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Dr. Bertus Eksteen, MBChB, FRCP, PhD

Associate Professor, Department of Medicine, Division of Gastroenterology

Immunology and Gastrointestinal Research Group
Calgary Liver Unit
Snyder Institute of Infection, Immunity & Inflammation
MRC Clinician Scientist, Centre for Liver Research, UK
Office: 4AC66 Health Research Innovation Centre
Email: b.eksteen@ucalgary.ca

Curriculum Vitae

FRCP, Royal College of Physicians of London, UK
CCT, Postgraduate Medical and Training Board, UK
PhD, University of Birmingham, UK
MRCP, Royal College of Physicians of London, UK

Research Interests

Dr Eksteen is associate professor of medicine at the University of Calgary. He is a transplant hepatologist at the Foothills Hospital and is part of the Snyder Institute.  His research and clinical interests are focused on chronic inflammatory liver diseases such as Primary Sclerosing Cholangitis (PSC) and the immune processes that underpin them.

Discovering a role for mucosal T cells in Primary Sclerosing Cholangitis(PSC) and Inflammatory Bowel Disease (IBD).
I have pioneered studies into the pathogenesis of Primary sclerosing cholangitis (PSC). PSC is an auto-immune liver disease that occurs as an extra-intestinal manifestation of inflammatory bowel disease (IBD). To explain this link between the gut and the liver, I proposed the existence of an entero-hepatic pathway of lymphocyte trafficking in which lymphocytes activated in the gut migrate to the liver and contribute to liver inflammation.  In support of this hypothesis, I was the first to show that ectopic expression of the gut restricted chemokine, CCL25 outside of the gut and the presence mucosal CCR9+ α4β7+ T cells in the PSC liver. To support this hypothesis further, I have shown that mucosal T cells in the liver can only be generated by gut dendritic cells. This has provided a new paradigm to explain extra-intestinal diseases that occur as part of IBD and paved the way for novel treatments in a disease (PSC) for which there is currently none apart from liver transplantation. Eksteen B et al. J Exp Med 2004. Eksteen B et al. J Immunol 2006. Adams DH, Eksteen B. Nat Rev Immunol 2006. Eksteen B et al. Gastroenterology 2009.

Defining that intestinal dendritic cells control gut trafficking of T and B cells by retinoic acid secretion.
In order to define how mucosal homing lymphocytes are generated and adaptive immune responses are targeted to the gut I initiated collaborations with Dr Mora and Prof von Andrian in Harvard and Prof Agace in Sweden and were able to show that expression of gut homing receptors are retinoic acid dependent and only imprinted on T and IgA secreting B cells during activation by specific CD103+ dendritic cells (DC) in the gut. Mora JR, Iwata M, Eksteen B et al. Science 2006. Jaensson E et al. J Exp Med 2008.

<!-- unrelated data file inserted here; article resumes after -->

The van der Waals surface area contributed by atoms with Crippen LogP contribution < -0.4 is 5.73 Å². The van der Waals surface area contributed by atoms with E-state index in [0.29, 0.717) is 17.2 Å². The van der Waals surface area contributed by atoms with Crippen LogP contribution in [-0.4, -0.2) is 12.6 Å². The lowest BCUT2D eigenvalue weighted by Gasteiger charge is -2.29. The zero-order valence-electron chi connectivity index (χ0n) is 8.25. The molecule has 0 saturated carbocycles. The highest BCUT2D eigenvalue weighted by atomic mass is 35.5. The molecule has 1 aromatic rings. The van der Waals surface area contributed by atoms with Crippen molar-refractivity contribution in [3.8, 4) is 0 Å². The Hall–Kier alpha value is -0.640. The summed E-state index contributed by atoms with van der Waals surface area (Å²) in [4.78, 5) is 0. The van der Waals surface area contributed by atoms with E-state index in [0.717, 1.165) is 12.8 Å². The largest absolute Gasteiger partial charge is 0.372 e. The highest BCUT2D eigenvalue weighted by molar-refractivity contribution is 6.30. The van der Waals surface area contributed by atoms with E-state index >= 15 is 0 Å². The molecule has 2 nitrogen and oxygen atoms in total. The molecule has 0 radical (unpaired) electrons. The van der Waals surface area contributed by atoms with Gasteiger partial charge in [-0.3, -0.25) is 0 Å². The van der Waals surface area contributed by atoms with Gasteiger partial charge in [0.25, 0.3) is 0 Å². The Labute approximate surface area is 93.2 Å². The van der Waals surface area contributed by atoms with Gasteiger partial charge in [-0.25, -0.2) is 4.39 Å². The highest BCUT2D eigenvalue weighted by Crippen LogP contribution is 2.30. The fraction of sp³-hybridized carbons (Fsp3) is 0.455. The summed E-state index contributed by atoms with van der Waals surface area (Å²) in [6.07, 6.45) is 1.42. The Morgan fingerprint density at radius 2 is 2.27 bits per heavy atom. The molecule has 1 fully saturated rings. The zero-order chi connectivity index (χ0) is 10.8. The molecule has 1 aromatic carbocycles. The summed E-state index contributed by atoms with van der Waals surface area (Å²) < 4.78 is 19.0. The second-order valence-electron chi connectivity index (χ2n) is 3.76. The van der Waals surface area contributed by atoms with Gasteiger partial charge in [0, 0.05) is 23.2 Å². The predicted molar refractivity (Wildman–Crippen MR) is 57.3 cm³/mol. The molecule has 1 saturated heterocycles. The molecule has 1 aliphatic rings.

Funding:
Operating grants from the American Liver Foundation(USA), the MRC (UK) and the Bowel Disease Research Foundation (UK). He is part of a $6 million Alberta Innovates grant to examine the genetics, immunology and environmental factors that contribute to IBD and PSC .At present Dr Eksteen also holds a MRC Clinician Scientist Fellowship and affiliation with the MRC Centre for Immune Regulation and the NIHR Biomedical Liver Research Unit at the University of Birmingham, UK.  Dr Eksteen has held major research grants from the MRC, Wellcome Trust, CORE charity and the British Liver Foundation.  

Awards:
His work has acknowledged by several awards including the Medical Research Society/Academy of Medical Sciences/RCP Young Investigators Award, Royal College of Physicians in 2006, the Dame Sheila Sherlock Research prize from the British Association for the Study of the Liver (BASL) in 2007 and in 2010 the Sir Francis Avery Jones Research Medal from the British Society of Gastroenterology. He is the 2011 Association of National European and Mediterranean Societies of Gastroenterology (ASNEMGE) rising Star recipient.

Publications

Oo YH, Weston CJ, Lalor PF, Curbishley SM, Reynolds GM, Eksteen B, Graham N, Hubscher SG, Withers DR, Walker LSK, Adams DH. Distinct roles for CCR4 and CXCR3 in recruitment and positioning of regulatory T cells in inflamed human liver.  J Immunol. 2010 Feb 17

Eksteen B, Mora JR, Haughton EL et al. Gut homing receptors on CD8 T-cells ARE retinoic acid dependent and not maintained by Liver dendritic or stellate cells. Gastroenterology 2009 Jul;137(1):320-9.

Jaensson E, Uronen-Hansson H, Pabst O et al. Small intestinal CD103+ dendritic cells display unique functional properties that are conserved between mice and humans. J Exp Med 2008;205(9):2139-2149.

Adams DH, Eksteen B. Aberrant homing of mucosal T cells and extra-intestinal manifestations of inflammatory bowel disease. Nat Rev Immunol 2006;6(3):244-251.

Eksteen B, Miles A, Curbishley SM et al. Epithelial Inflammation Is Associated with CCL28 Production and the Recruitment of Regulatory T Cells Expressing CCR10. J Immunol 2006;177(1):593-603.

Mora JR, Iwata M, Eksteen B et al. Generation of gut-homing IgA-secreting B cells by intestinal dendritic cells. Science 2006;314(5802):1157-1160.

Eksteen B, Grant AJ, Miles A et al. Hepatic endothelial CCL25 mediates the recruitment of CCR9+ gut-homing lymphocytes to the liver in primary sclerosing cholangitis. J Exp Med 2004;200(11):1511-7.

Additional Publications

Personnel

Research Staff
Tina Vo

Graduate Students
Danielle Reid (PhD)

Administrative Assistant
Jennifer McCarty
Phone: 403.220.3719
Email: jdmccart@ucalgary.ca